Furthermore, the Commission is of the opinion that all of the conditions of the BSE scheme have not been fulfilled in the present case and that, in particular, sufficient proof of the existence of illegal Spanish aid was not provided. In this respect the comments from the Netherlands and the potential beneficiaries do not alleviate the doubts expressed in the opening decision. The Commission considers that the Spanish authorities have clearly denied that the aid would ever be available. In State aid proceedings the Commission has to, in the last analysis, rely on the statements of the Member State supposed to (have) grant(ed) the aid.


In the opening of the procedure the Commission also explored the possibility of approving the aid directly based on Article 3(4) of the shipbuilding Regulation, now replaced by section 3.3.4. of the Framework on State aid to shipbuilding, which states that ‘aid in the form of State supported credit facilities granted to national and non-national shipowners or third parties for the building (…) of vessels may  (9) be deemed compatible with the common market and shall not be counted within the ceiling (on operating aid) if it complies with the terms of (…) OECD Understanding on export credits for ships…’, since the OECD Understanding for ships contains a matching clause.


In this respect, the Commission first notes that it does not accept the matching of alleged aid from another Member State; therefore, this provision is not applicable in the present case. The Commission considers that the use of ‘may’ gives it discretion not to apply this provision for matching alleged aid from another Member State. Secondly, the Commission recalls that no new information has been presented which would make it modify its doubts that there were sufficient proof of the alleged Spanish aid (see recital 24). Thirdly, the Commission confirms, as mentioned in its decision to open the procedure, that the provision concerns credits to shipowners (or third parties) while the aid at stake relates to grants to shipyards. Finally, the Commission disagrees with the Netherlands that the aid should only be assessed on the basis of Council decisions based on the OECD export credit rules. State aid within the meaning of Article 87(1) of the Treaty to the shipbuilding industry has necessarily to be assessed on the basis of the applicable rules that the Commission imposed itself (the framework on State aid to shipbuilding) in order to apply the derogations to the incompatibility of State aid as foreseen by the Treaty.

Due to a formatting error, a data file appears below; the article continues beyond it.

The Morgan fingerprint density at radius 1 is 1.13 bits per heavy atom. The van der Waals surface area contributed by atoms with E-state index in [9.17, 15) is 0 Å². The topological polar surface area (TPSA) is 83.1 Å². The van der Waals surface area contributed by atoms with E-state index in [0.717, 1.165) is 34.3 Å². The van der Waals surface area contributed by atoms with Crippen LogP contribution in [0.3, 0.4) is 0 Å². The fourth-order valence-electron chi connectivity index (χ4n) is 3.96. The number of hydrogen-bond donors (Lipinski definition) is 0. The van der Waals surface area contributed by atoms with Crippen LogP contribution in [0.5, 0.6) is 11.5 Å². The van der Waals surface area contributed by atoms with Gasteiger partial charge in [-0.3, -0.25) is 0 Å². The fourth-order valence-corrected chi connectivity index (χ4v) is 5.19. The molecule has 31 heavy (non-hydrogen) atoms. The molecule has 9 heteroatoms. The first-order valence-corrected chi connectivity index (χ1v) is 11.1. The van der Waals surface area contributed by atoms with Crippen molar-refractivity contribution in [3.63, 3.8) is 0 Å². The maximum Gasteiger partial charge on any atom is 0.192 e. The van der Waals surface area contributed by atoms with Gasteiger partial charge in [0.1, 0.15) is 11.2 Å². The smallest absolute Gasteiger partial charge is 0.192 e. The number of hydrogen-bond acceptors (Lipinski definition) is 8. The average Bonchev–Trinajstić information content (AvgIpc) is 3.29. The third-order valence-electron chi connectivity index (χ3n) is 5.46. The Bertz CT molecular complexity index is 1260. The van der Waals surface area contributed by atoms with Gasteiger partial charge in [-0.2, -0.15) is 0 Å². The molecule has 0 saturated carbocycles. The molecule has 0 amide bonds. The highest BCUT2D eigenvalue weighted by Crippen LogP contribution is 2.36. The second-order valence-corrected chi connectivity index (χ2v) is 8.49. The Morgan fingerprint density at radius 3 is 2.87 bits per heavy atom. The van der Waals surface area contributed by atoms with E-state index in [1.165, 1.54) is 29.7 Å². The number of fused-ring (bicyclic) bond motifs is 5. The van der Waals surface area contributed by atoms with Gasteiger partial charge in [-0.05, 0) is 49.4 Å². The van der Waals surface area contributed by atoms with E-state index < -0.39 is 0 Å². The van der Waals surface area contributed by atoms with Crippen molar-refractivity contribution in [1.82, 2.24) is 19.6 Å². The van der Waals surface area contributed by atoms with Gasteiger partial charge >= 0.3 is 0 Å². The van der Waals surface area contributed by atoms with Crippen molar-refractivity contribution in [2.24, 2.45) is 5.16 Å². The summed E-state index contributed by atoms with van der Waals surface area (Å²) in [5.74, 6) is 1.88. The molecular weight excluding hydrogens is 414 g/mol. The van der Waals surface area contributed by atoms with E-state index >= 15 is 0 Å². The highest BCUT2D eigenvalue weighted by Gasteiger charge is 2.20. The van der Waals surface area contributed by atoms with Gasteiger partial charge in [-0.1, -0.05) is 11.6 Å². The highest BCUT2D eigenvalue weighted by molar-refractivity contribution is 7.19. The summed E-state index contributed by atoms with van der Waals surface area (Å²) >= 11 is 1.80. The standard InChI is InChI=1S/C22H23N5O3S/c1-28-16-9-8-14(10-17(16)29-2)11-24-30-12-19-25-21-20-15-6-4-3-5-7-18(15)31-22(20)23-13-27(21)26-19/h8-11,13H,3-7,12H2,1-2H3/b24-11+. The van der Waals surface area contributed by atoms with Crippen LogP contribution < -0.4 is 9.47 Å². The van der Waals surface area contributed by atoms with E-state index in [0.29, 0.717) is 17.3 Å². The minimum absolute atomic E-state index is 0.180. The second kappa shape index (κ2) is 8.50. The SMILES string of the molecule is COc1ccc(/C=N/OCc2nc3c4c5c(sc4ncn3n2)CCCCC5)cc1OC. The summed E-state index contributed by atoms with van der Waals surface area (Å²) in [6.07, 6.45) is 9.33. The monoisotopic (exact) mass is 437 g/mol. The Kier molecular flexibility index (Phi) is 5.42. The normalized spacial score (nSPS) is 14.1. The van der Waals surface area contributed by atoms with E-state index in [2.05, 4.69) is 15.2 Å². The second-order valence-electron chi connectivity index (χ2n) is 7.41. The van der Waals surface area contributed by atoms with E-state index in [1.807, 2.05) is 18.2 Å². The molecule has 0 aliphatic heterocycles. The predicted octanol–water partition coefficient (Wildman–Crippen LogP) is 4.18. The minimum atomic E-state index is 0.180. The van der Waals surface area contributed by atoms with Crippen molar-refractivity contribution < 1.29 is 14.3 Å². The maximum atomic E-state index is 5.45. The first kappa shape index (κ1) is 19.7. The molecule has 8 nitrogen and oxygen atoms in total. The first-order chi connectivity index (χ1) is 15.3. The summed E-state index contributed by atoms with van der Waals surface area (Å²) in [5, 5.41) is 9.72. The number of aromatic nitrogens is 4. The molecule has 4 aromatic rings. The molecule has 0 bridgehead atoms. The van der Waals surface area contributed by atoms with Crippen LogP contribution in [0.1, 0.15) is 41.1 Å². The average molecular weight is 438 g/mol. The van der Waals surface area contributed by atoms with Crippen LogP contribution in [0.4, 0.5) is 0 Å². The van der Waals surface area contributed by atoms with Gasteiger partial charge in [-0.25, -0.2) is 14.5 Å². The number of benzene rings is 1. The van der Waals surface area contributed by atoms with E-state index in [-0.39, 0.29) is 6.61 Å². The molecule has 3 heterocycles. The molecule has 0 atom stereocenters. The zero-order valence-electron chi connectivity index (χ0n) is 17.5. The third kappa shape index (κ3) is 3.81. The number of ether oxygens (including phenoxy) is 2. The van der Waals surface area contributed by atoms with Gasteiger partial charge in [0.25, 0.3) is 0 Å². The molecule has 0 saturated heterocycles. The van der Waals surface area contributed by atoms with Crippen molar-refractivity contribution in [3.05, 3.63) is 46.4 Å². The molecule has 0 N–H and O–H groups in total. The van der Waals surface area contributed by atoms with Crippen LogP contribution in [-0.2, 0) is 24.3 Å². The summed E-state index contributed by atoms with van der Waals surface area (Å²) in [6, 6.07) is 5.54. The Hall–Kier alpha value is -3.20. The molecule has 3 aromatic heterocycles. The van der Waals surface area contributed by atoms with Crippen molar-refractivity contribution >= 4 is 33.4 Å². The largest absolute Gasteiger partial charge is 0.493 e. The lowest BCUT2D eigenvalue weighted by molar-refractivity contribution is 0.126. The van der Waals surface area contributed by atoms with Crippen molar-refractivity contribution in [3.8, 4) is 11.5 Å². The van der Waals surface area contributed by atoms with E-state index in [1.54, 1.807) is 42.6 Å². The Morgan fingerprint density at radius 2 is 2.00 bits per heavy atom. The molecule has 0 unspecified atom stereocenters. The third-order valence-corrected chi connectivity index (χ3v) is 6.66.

The Commission also considers that no other legal basis exists under which the notified State aid could be approved. Besides, the Dutch authorities have not invoked any other derogation of the Treaty.


As already mentioned, the BSE scheme was not applicable and therefore no legitimate expectations from the beneficiaries can be accepted. In any case, the beneficiaries could not claim legitimate expectations since the aid was granted by the Netherlands subject to the outcome of the Commission assessment.



Article 1

The State aid which the Netherlands is planning to implement for Bodewes Scheepswerven BV, amounting to EUR […], for Scheepswerf Visser, amounting to EUR […], for Bodewes Scheepswerf Volharding Foxhol, amounting to EUR […] and for Scheepswerf De Merwede, amounting to EUR […] is incompatible with the common market.

The aid may accordingly not be implemented.

Article 2

The Netherlands shall inform the Commission, within two months of notification of this Decision, of the measures taken to comply with it.

Article 3

This Decision is addressed to the Kingdom of the Netherlands.

Done at Brussels, 30 June 2004.

For the Commission


Member of the Commission

(1)  OJ C 317, 30.12.2003, p. 11.

(2)  OJ C 11, 15.1.2004, p. 5.

(3)  Confidential information.

(4)  OJ C 203, 11.8.1992.

(5)  OJ C 253, 12.8.1998, p. 13.

(6)  Council Regulation (EC) No 1540/98 of 29 June 1998 establishing new rules on aid to shipbuilding (OJ L 202, 18.7.1998, p. 1).

(7)  See Case 78/79, Steinike 1 Weinlig v Federal Republic of Germany [1977] ECR 595, paragraph 24.

(8)  Not underlined in the 1997 decision.

(9)  Not underlined in the Framework.